Enthroned – Cold Black Sun (Album Review)

Enthroned, the elder statesmen of the Belgian Black Metal scene, return to the forefront with Cold Black Suns, out June 7th to mark their debut for Season of Mist.

A premier act of the Belgian Black Metal for the past 25 years, the band has long been helmed by Vocalist Nornagest, nom de plume of Régis Lant (close cousin to Conrad “Cronos” Lant and Anthony “Antton” Lant of Venom fame). Joined here by Guitarist/Keyboardist Neraath and Drummer Menthor, as well as newcomers Shāgāl on guitar plus Norgaath on bass, together seeking to raise hell for Enthroned’s first album since 2014’s Sovereigns.

An nine song journey, save for some radio static, opener “Ophiusa” is a slow droning launch, before the switch to “Hosana Satana,” a punishing death march that breaks into some out-of-character melodic portions. Featuring drumming that is typical Black Metal blast beats, the vocals of Nornagest screamed in cadence, letting you know an imposing album is head. Later, on “Vapula Omega,” the band returns to the dense march of traditional Black Metal, with crisp blast beats, before the choruses drop the pace and volume down to a quiet, brooding menace. The haunting vocals are almost a reprieve between the crushing march and the detached sounds of the guitar solo.

Then taking a gloomy ethereal departure from it all, “Oneiros” manages to combine elements of traditional Black Metal along with newer atmospheric stylings without keeping residence in either camp too long. This in mind, there are portions of this song, and album as a whole, where the absence of sound is as frightening as any instrumentation. The guitars in particular, used with minimal distortion, form like icy tentacles, waiting to strike. Elsewhere, particularly on “Silent Redemption,” this formula is successfully duplicated, starting with a dark, gloomy passage that is quickly extinguished by the cacophony of the Enthroned style of Black Metal. As far as contemporaries go, Satyricon would be the closest analogue, particularly on this track.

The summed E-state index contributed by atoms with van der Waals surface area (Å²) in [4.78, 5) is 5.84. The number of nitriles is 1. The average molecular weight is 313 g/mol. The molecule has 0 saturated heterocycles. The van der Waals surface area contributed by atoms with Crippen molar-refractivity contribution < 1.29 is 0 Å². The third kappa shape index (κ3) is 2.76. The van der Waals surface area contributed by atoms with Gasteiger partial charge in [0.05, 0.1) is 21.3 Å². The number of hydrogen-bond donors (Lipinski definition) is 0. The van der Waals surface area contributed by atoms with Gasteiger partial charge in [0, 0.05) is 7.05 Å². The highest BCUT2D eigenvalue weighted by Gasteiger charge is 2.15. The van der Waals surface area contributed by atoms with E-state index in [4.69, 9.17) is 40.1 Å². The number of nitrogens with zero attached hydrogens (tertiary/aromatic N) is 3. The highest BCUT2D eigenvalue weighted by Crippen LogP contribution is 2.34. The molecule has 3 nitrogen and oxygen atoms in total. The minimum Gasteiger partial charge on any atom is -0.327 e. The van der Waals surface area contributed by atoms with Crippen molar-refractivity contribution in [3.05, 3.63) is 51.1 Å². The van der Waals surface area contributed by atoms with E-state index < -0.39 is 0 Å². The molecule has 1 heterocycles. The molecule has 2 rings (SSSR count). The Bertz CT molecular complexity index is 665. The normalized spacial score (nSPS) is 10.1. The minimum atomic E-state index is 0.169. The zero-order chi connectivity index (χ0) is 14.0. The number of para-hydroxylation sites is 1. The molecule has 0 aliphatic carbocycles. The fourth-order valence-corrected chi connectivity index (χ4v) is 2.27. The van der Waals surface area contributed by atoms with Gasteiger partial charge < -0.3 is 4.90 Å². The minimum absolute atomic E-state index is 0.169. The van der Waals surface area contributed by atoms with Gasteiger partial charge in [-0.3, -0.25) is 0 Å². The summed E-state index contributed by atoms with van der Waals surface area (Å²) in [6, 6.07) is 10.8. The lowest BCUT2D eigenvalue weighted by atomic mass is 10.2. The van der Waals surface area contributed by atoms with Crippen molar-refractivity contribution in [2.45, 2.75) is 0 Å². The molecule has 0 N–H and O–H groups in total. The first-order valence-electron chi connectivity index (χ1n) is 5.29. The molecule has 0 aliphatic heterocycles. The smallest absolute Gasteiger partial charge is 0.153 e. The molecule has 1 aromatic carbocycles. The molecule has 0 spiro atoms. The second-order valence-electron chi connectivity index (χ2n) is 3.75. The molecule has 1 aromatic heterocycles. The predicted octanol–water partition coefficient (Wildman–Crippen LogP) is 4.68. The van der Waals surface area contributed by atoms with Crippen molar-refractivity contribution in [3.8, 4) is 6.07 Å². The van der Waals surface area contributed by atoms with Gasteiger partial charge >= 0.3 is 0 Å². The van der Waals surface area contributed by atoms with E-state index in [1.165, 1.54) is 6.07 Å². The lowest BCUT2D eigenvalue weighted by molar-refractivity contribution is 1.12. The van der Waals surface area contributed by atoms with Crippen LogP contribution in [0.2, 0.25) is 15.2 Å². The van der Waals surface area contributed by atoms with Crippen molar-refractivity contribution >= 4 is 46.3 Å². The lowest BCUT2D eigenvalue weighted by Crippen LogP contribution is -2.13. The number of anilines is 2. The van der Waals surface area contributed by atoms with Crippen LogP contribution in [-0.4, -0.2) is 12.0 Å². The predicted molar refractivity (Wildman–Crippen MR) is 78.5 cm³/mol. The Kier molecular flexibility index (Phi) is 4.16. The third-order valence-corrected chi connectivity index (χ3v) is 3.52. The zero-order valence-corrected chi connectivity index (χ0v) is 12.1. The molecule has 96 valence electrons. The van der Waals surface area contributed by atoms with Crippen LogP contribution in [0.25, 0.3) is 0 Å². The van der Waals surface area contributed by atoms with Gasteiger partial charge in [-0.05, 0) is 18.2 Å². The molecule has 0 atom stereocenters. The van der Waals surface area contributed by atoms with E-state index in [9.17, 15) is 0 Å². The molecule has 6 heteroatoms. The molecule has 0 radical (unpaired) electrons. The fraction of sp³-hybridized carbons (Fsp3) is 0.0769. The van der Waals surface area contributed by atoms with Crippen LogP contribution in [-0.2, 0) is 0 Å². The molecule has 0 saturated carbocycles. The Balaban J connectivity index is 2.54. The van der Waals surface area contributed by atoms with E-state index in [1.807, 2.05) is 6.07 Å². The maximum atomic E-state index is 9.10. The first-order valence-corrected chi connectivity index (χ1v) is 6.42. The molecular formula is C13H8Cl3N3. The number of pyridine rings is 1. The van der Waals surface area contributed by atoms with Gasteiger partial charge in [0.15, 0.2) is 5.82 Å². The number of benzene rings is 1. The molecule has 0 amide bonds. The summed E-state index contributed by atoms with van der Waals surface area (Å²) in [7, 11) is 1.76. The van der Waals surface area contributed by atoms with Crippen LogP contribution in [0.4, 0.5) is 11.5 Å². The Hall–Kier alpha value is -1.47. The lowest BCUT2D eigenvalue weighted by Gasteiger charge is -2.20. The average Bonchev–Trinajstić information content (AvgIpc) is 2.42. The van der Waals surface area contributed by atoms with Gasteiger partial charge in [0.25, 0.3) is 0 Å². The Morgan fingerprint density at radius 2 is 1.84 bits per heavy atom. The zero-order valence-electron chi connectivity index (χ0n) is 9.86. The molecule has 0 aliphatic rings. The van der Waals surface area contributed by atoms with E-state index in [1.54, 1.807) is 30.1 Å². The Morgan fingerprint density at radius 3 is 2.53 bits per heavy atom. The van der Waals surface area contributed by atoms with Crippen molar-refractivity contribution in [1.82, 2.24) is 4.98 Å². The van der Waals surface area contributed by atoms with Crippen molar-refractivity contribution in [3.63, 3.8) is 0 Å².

“Aghoria” is another quick, very quick in fact, Sci-Fi special effects opener, broken up by dense vocal chanting and equally repetitive guitar. Serving as a brief pause, ”Beyond Humane Greed” breaks the relative solace while the album starts to lose a bit of steam and the grinding pace sounds more like work than anything melodic. Fortunately “Smoking Mirror” finds the album back on track with a long despondent opening clearing the way for rugged drums and guitar, cloaked in the raspy vocals of Nornagest. The sparse mood returns later, as again the band manages to get their point across that sometimes more is less.

Successful albums from well-established bands should be the rule, rather than the exception, but with Cold Black Suns, the dark magic of Enthroned has spun to yet another level. The deft mixture of brutal aggression and haunting acoustics should satisfy fans of all waves of Black Metal. That is why Cryptic Rock gives the album 4 out of 5 stars.

Purchase Cold Black Suns:

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